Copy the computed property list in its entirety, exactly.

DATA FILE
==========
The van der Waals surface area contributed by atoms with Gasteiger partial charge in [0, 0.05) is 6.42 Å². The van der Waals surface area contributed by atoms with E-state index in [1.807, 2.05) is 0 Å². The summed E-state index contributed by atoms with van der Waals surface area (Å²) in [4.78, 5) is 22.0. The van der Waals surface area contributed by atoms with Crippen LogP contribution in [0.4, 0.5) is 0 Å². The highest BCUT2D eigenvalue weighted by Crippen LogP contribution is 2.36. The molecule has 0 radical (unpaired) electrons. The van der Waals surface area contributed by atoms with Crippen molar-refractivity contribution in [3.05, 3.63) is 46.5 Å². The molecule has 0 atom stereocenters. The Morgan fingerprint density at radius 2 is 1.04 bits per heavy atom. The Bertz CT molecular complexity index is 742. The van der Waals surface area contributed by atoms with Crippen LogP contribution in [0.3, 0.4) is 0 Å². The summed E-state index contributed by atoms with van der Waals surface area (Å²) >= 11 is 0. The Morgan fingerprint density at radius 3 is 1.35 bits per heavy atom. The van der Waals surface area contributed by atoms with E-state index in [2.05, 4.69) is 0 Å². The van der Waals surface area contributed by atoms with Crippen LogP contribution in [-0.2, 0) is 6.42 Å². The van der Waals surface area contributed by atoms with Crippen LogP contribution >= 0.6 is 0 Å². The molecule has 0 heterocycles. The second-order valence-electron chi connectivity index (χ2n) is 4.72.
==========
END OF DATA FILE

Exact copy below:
The van der Waals surface area contributed by atoms with Gasteiger partial charge in [0, 0.05) is 6.42 Å². The van der Waals surface area contributed by atoms with E-state index in [1.807, 2.05) is 0 Å². The summed E-state index contributed by atoms with van der Waals surface area (Å²) in [4.78, 5) is 22.0. The van der Waals surface area contributed by atoms with Crippen LogP contribution in [0.4, 0.5) is 0 Å². The highest BCUT2D eigenvalue weighted by Crippen LogP contribution is 2.36. The molecule has 0 radical (unpaired) electrons. The van der Waals surface area contributed by atoms with Crippen molar-refractivity contribution in [3.05, 3.63) is 46.5 Å². The molecule has 0 atom stereocenters. The Morgan fingerprint density at radius 2 is 1.04 bits per heavy atom. The Bertz CT molecular complexity index is 742. The van der Waals surface area contributed by atoms with Crippen LogP contribution in [0.3, 0.4) is 0 Å². The summed E-state index contributed by atoms with van der Waals surface area (Å²) >= 11 is 0. The Morgan fingerprint density at radius 3 is 1.35 bits per heavy atom. The van der Waals surface area contributed by atoms with E-state index in [2.05, 4.69) is 0 Å². The van der Waals surface area contributed by atoms with Crippen LogP contribution in [-0.2, 0) is 6.42 Å². The van der Waals surface area contributed by atoms with Crippen LogP contribution >= 0.6 is 0 Å². The molecule has 0 heterocycles. The second-order valence-electron chi connectivity index (χ2n) is 4.72.